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Bluetooth Low Energy and Internet of Things Make House Calls

Heal's Wellbe device comes with BLE, Bluetooth and 4G cellular functionality to automatically capture data from health-tracking sensors so that doctors can keep an eye on the health of chronically ill or elderly patients between visits.
By Claire Swedberg

BLE beacons could also be connected to such items as pill bottles, to identify when a bottle has been opened, or injectable medication. In that way, physicians can be provided with data indicating medications are being taken as prescribed.

A physician can also set parameters for other sensor data, such as fluctuations in blood-pressure or blood-sugar levels. If a pre-determined threshold is exceeded, the doctor receives a text message, and he or she can then begin a telemedicine session with the patient and let that person know what event has occurred and what the remedy may be. This may include increasing the dosage of a medication, or dispatching a doctor to the patient's home for an examination.

The company has tested the Wellbe device with 20 to 30 patients to date, Desai says. In many cases, he notes, patients simply forgot the Wellbe was present and collecting data. He says he expected that response, but was more surprised at how well physicians said they liked working with the system, since it provided them with a wealth of information they would not otherwise have had about a patient between visits.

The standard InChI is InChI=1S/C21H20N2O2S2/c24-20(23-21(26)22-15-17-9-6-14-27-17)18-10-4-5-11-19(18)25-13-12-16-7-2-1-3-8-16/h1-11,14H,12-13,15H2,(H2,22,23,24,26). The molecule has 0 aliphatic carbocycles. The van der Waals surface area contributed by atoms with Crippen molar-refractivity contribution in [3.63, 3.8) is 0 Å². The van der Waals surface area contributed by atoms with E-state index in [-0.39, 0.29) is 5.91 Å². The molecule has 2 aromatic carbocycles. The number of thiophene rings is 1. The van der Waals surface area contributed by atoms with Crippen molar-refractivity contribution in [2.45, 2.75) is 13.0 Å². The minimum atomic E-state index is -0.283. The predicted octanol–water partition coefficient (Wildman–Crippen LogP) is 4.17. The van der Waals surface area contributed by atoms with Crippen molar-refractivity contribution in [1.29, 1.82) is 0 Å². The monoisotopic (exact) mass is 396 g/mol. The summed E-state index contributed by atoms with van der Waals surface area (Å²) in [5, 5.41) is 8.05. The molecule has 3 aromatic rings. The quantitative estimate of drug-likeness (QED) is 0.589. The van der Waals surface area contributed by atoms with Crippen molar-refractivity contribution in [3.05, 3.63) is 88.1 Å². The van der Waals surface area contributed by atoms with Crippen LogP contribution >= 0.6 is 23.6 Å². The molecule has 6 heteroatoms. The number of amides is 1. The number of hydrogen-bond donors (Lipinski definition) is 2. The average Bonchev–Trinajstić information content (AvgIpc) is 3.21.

By the end of this month, the Wellbe is expected to be beta-tested with approximately 100 patients. Heal plans to make the solution commercially available for health-care providers and patients in March 2018, and to roll it out for use with patients using the Heal service who have chronic conditions (who comprise about a third of the company's customers).

The Wellbe's key feature, Desai says, is its ease of use. "We're believers that technology should make life easier and better," he states. Too often, he argues, technology is developed that is complicated and offers little benefit to users. Additionally, many of those who would benefit from the technology the most—namely, elderly or chronically ill patients—are the least likely to be comfortable with complex technology.

"Our philosophy is to make devices useful for the people using them," Desai says, "without requiring users to be technically savvy." He predicts that the technology could help change the way in which health care is provided, and improve health outcomes as a result.

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